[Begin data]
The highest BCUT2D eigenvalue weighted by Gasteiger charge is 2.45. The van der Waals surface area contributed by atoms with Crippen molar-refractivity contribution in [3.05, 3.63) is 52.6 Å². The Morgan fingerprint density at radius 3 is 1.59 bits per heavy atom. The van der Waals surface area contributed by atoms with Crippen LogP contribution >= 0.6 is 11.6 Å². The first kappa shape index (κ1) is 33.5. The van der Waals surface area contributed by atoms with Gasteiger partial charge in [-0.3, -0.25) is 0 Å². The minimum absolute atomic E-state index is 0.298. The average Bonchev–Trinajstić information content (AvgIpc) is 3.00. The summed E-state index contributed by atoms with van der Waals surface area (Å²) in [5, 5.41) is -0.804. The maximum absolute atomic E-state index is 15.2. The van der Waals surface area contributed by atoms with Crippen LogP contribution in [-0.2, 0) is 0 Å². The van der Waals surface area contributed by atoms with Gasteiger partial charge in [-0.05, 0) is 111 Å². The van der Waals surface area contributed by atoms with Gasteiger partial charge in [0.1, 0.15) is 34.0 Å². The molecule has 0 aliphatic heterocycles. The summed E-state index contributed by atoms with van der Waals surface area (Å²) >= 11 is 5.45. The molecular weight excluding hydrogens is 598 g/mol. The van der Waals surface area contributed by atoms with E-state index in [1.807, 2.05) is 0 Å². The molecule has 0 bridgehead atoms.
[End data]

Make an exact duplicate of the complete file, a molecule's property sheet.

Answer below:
The highest BCUT2D eigenvalue weighted by Gasteiger charge is 2.45. The van der Waals surface area contributed by atoms with Crippen molar-refractivity contribution in [3.05, 3.63) is 52.6 Å². The Morgan fingerprint density at radius 3 is 1.59 bits per heavy atom. The van der Waals surface area contributed by atoms with Crippen LogP contribution >= 0.6 is 11.6 Å². The first kappa shape index (κ1) is 33.5. The van der Waals surface area contributed by atoms with Gasteiger partial charge in [-0.3, -0.25) is 0 Å². The minimum absolute atomic E-state index is 0.298. The average Bonchev–Trinajstić information content (AvgIpc) is 3.00. The summed E-state index contributed by atoms with van der Waals surface area (Å²) in [5, 5.41) is -0.804. The maximum absolute atomic E-state index is 15.2. The van der Waals surface area contributed by atoms with Crippen LogP contribution in [-0.2, 0) is 0 Å². The van der Waals surface area contributed by atoms with Gasteiger partial charge in [-0.05, 0) is 111 Å². The van der Waals surface area contributed by atoms with Gasteiger partial charge in [0.1, 0.15) is 34.0 Å². The molecule has 0 aliphatic heterocycles. The summed E-state index contributed by atoms with van der Waals surface area (Å²) >= 11 is 5.45. The molecular weight excluding hydrogens is 598 g/mol. The van der Waals surface area contributed by atoms with E-state index in [1.807, 2.05) is 0 Å². The molecule has 0 bridgehead atoms.